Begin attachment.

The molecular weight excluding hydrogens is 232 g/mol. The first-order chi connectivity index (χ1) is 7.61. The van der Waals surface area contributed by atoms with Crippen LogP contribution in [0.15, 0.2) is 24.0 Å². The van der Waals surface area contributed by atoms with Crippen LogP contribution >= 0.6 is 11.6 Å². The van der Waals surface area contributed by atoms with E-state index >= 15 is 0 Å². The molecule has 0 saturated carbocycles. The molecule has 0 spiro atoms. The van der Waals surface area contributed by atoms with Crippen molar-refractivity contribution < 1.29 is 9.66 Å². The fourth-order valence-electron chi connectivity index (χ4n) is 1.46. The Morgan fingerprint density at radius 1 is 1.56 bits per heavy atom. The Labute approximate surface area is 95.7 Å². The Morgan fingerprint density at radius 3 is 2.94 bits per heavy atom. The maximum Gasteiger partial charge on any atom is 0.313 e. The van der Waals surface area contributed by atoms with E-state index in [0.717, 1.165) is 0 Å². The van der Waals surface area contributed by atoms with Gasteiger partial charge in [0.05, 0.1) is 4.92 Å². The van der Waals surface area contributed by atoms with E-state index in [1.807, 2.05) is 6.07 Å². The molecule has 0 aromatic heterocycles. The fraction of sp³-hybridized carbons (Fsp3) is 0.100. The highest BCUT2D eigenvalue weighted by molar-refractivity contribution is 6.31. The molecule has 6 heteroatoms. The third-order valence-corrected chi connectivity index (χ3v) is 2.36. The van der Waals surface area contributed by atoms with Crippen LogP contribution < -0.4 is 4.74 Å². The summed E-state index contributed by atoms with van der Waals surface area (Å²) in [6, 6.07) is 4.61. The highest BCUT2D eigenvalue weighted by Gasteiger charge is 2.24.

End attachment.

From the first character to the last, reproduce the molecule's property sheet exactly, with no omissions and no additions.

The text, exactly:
The molecular weight excluding hydrogens is 232 g/mol. The first-order chi connectivity index (χ1) is 7.61. The van der Waals surface area contributed by atoms with Crippen LogP contribution in [0.15, 0.2) is 24.0 Å². The van der Waals surface area contributed by atoms with Crippen LogP contribution >= 0.6 is 11.6 Å². The van der Waals surface area contributed by atoms with E-state index >= 15 is 0 Å². The molecule has 0 saturated carbocycles. The molecule has 0 spiro atoms. The van der Waals surface area contributed by atoms with Crippen molar-refractivity contribution < 1.29 is 9.66 Å². The fourth-order valence-electron chi connectivity index (χ4n) is 1.46. The Morgan fingerprint density at radius 1 is 1.56 bits per heavy atom. The Labute approximate surface area is 95.7 Å². The Morgan fingerprint density at radius 3 is 2.94 bits per heavy atom. The maximum Gasteiger partial charge on any atom is 0.313 e. The van der Waals surface area contributed by atoms with E-state index in [0.717, 1.165) is 0 Å². The van der Waals surface area contributed by atoms with Gasteiger partial charge in [0.05, 0.1) is 4.92 Å². The van der Waals surface area contributed by atoms with E-state index in [1.807, 2.05) is 6.07 Å². The molecule has 0 aromatic heterocycles. The fraction of sp³-hybridized carbons (Fsp3) is 0.100. The highest BCUT2D eigenvalue weighted by molar-refractivity contribution is 6.31. The molecule has 6 heteroatoms. The third-order valence-corrected chi connectivity index (χ3v) is 2.36. The van der Waals surface area contributed by atoms with Crippen LogP contribution < -0.4 is 4.74 Å². The summed E-state index contributed by atoms with van der Waals surface area (Å²) in [6, 6.07) is 4.61. The highest BCUT2D eigenvalue weighted by Gasteiger charge is 2.24.